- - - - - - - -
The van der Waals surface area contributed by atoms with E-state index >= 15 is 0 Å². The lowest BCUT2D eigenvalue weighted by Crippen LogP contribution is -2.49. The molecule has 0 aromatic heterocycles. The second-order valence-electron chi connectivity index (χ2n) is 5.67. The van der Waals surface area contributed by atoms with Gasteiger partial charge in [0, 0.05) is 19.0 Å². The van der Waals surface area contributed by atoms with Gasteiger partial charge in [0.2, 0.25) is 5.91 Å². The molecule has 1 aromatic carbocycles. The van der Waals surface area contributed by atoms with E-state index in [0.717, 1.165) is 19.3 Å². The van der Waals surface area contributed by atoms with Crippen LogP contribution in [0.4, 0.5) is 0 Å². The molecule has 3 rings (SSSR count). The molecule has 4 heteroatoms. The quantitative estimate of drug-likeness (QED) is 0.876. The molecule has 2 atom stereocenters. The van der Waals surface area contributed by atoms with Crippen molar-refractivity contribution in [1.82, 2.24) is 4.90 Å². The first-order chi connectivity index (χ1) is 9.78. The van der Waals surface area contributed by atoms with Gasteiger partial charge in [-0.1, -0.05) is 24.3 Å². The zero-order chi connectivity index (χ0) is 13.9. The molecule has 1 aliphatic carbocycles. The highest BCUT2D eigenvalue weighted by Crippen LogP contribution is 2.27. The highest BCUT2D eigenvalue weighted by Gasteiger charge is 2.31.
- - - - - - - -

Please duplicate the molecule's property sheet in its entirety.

The van der Waals surface area contributed by atoms with E-state index >= 15 is 0 Å². The lowest BCUT2D eigenvalue weighted by Crippen LogP contribution is -2.49. The molecule has 0 aromatic heterocycles. The second-order valence-electron chi connectivity index (χ2n) is 5.67. The van der Waals surface area contributed by atoms with Gasteiger partial charge in [0, 0.05) is 19.0 Å². The van der Waals surface area contributed by atoms with Gasteiger partial charge in [0.2, 0.25) is 5.91 Å². The molecule has 1 aromatic carbocycles. The van der Waals surface area contributed by atoms with E-state index in [0.717, 1.165) is 19.3 Å². The van der Waals surface area contributed by atoms with Crippen LogP contribution in [0.4, 0.5) is 0 Å². The molecule has 3 rings (SSSR count). The molecule has 4 heteroatoms. The quantitative estimate of drug-likeness (QED) is 0.876. The molecule has 2 atom stereocenters. The van der Waals surface area contributed by atoms with Crippen molar-refractivity contribution in [1.82, 2.24) is 4.90 Å². The first-order chi connectivity index (χ1) is 9.78. The van der Waals surface area contributed by atoms with Gasteiger partial charge in [-0.1, -0.05) is 24.3 Å². The zero-order chi connectivity index (χ0) is 13.9. The molecule has 1 aliphatic carbocycles. The highest BCUT2D eigenvalue weighted by Crippen LogP contribution is 2.27. The highest BCUT2D eigenvalue weighted by Gasteiger charge is 2.31.